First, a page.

In seventh grade, I had Mr. Snow for English. It was clear that he loved to teach and equally apparent that he loved seventh graders. He invested extra time and effort in me during lunch and after school, getting me caught up on my grammar and punctuation. Our class read and studied Dickens’ classic story, A Christmas Carol. Mr. Snow helped us dig into this timeless tale and mine its many truths. The conclusion was inescapable for me and equally profound. Like Dickens’ Scrooge, we have a choice on how we live our life; it can be for selfish purposes, or it can be for the joy of living and the benefit of others. I chose the later.
That year I also had Mr. Binder for science. He was a strict and demanding instructor with high expectations, and I feared him – at least in the classroom. However, he also faithfully served as my track coach for five years, where he functioned in a much different role and with significant influence on me. It was on the track team where I learned many of life’s important issues and where I experienced my happiest moments as a teen. Although I was not an athlete, athletic opportunities – via a highly effective teacher/coach – helped to shape me more than anything learned in the classroom.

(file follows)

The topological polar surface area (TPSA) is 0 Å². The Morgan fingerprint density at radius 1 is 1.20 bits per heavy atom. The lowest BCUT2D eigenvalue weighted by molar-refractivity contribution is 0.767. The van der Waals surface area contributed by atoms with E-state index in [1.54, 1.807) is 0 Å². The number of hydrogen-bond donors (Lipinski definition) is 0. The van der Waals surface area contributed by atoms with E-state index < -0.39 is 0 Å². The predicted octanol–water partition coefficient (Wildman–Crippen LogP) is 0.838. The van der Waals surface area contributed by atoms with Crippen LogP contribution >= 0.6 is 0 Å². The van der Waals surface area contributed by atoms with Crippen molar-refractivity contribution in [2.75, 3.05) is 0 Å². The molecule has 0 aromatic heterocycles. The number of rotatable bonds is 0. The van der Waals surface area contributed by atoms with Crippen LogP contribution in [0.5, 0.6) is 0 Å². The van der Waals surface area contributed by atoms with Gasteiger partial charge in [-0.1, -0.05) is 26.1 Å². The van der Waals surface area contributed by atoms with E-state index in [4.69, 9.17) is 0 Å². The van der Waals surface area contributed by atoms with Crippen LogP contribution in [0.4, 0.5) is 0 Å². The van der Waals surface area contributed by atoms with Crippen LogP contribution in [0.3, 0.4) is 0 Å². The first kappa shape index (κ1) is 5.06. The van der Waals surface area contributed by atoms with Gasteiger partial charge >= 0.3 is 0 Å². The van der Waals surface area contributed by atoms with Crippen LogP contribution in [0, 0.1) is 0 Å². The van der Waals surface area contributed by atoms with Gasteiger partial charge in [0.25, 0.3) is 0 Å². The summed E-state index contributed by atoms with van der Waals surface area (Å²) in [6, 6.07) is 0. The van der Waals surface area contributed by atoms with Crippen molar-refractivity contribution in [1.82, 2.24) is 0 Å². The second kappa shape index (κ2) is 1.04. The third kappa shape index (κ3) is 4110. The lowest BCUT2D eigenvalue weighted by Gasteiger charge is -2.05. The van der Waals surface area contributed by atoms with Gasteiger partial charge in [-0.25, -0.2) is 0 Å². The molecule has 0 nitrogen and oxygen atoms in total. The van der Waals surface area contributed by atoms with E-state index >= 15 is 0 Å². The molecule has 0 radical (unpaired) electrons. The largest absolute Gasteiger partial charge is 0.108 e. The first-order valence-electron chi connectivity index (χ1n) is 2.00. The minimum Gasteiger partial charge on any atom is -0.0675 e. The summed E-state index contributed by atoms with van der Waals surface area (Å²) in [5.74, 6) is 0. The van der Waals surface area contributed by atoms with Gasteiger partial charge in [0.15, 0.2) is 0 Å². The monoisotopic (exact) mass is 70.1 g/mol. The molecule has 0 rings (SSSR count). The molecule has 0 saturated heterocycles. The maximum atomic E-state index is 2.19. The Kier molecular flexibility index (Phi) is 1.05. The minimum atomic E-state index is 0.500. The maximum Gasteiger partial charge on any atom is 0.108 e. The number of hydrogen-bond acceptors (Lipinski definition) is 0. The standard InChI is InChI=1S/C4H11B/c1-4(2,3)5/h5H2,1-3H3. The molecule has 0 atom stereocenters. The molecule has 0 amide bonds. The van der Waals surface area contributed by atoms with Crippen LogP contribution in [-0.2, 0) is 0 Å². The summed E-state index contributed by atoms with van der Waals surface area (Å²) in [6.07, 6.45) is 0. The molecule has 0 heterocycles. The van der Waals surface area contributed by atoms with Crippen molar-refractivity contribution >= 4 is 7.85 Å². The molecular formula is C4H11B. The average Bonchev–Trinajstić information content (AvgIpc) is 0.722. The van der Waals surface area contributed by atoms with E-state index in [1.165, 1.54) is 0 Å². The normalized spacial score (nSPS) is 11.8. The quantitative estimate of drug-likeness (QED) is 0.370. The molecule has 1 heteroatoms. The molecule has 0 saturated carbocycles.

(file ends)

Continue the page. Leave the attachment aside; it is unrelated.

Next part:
In high school, it was Mr. Grosser who affected me greatly. With a passion for molding young minds, he was part educator and part entertainer. There was never a dull moment in his classroom, where the unexpected became routine. Sometimes he addressed the course material; other times he digressed. Regardless, he wanted us to think, profoundly and deeply. His influence was significant and helped me mature as an individual and prepare for adulthood.
The standout mentor of my college years was Professor Britten. Intellectual and insightful, he quietly communicated profundity with ease, effectiveness, and aplomb. I found myself hanging on every word. Nothing he said was wasted, and everything had significance. He was the teacher whose class one took, not because of the subject material, but because of the instructor.